The Victoria Hotel heist

The Victoria Hotel heist

MASERU-THE Directorate on Corruption and Economic Offences (DCEO) is investigating a company that runs the Victoria Hotel for money laundering, corruption and other crimes.

The DCEO is also looking at how the company was granted the lease to operate the hotel and then failed to pay rentals to the government for 20 years.

Also dragged into the investigation is former Finance Minister Timothy Thahane who is alleged to have facilitated the granting of the lease without following procurement procedures.

The late principal secretary of the Ministry of Finance, ’Mamotšehare Mphutlane, is accused of the same.

At the centre of the alleged scandal is Sobita Investments (Pty) Ltd, the company that holds the lease to Victoria Hotel.
Sobita is owned by Thabiso Tlelai, a well-known Mosotho businessman based in South Africa.

This week the High Court granted an order allowing the DCEO to seize Sobita’s property and freeze its accounts.
This was after the anti-corruption unit had argued that it had reasons to believe that the properties and the monies in the accounts were proceeds of unlawful business operations, corruption and money-laundering.

In a 34-page affidavit, Tsotang Likotsi, the DCEO’s principal investigation officer, gives a detailed account of how the crimes were committed over 20 years.

He tells the story of how procurement regulations were allegedly twisted and avoided to grant the lease to Sobita. He says Sobita then operated Victoria Hotel for two decades without paying rent.

During that time, Likotsi says, Sobita then transferred nearly M40 million to several companies in South Africa in an alleged money laundering scheme. He says at the same time the company was also operating the hotel without a licence and continued to mislead the government that it had renovated and upgraded the hotel.

He alleges that at some point Sobita was struck off the company registry but continued to operate for 52 weeks while masquerading as a registered entity.

Likotsi’s investigation goes back to 2003 when the Ministry of Finance gave Sobita the lease to the hotel.
It is alleged that Thahane and Mphutlane were instrumental in granting the lease without following procurement procedures.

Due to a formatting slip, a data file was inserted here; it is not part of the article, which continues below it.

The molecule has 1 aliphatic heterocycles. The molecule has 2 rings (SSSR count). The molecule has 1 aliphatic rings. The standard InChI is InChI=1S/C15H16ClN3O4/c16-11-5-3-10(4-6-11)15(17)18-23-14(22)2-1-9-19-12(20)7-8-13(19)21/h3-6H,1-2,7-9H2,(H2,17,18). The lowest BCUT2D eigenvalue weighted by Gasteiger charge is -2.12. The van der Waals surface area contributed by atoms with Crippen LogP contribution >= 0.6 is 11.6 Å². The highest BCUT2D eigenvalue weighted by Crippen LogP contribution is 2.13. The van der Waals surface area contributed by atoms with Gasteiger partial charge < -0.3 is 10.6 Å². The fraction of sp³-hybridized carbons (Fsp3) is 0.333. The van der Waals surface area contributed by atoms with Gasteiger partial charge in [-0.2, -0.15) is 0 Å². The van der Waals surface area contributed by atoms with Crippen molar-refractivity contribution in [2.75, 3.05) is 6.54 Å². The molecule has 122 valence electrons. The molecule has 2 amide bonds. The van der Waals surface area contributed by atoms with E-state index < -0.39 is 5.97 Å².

Likotsi said the Central Tender Board was not involved and the tender to manage the hotel was never advertised.
Likotsi says Thulo Mabatla, the ministry’s former procurement officer, had confirmed that “there was no procurement process handled by the (Central Tender Board) relating to the contract in his tenure from 2001 to 2007”.

Mabatla is said to have told the anti-graft body that he learned about this anomaly around 2010 when he was serving at the Contracts Management Unit.

Likotsi says the Finance Ministry “decided to adopt a different procurement method altogether which was not substantiated or supported by any legal instrument”.

He tells the court that the then Finance principal secretary, Motena Tšolo, told the DCEO that she conducted investigations and established that there were no minutes showing that procurement regulations were followed.
“She went further to check in all offices and further asked relevant offices and officers about the procurement of the contract but found nothing,” Likotsi says.

In July last year the DCEO asked Thahane to explain how the lease was granted. Specifically, they were asking him to account for the rentals. They also wanted him to confirm if ever they were paid, where and when.
In addition they wanted answers on who monitored and evaluated the refurbishments made at the hotel, who checked the books of accounts for the renovations and the cost of the renovations.

Likotsi says Thahane told them that he signed the sublease agreement with Sobita “following Cabinet approval”.
Likotsi however refutes this by pointing out that the cabinet had no authority to approve government contracts or their procurement.
“The act of Cabinet would still annihilate proper procurement systems,” he said.

Thahane said he was not involved in the implementation, supervision and audit of any agreements that he signed, including agreements with development partners.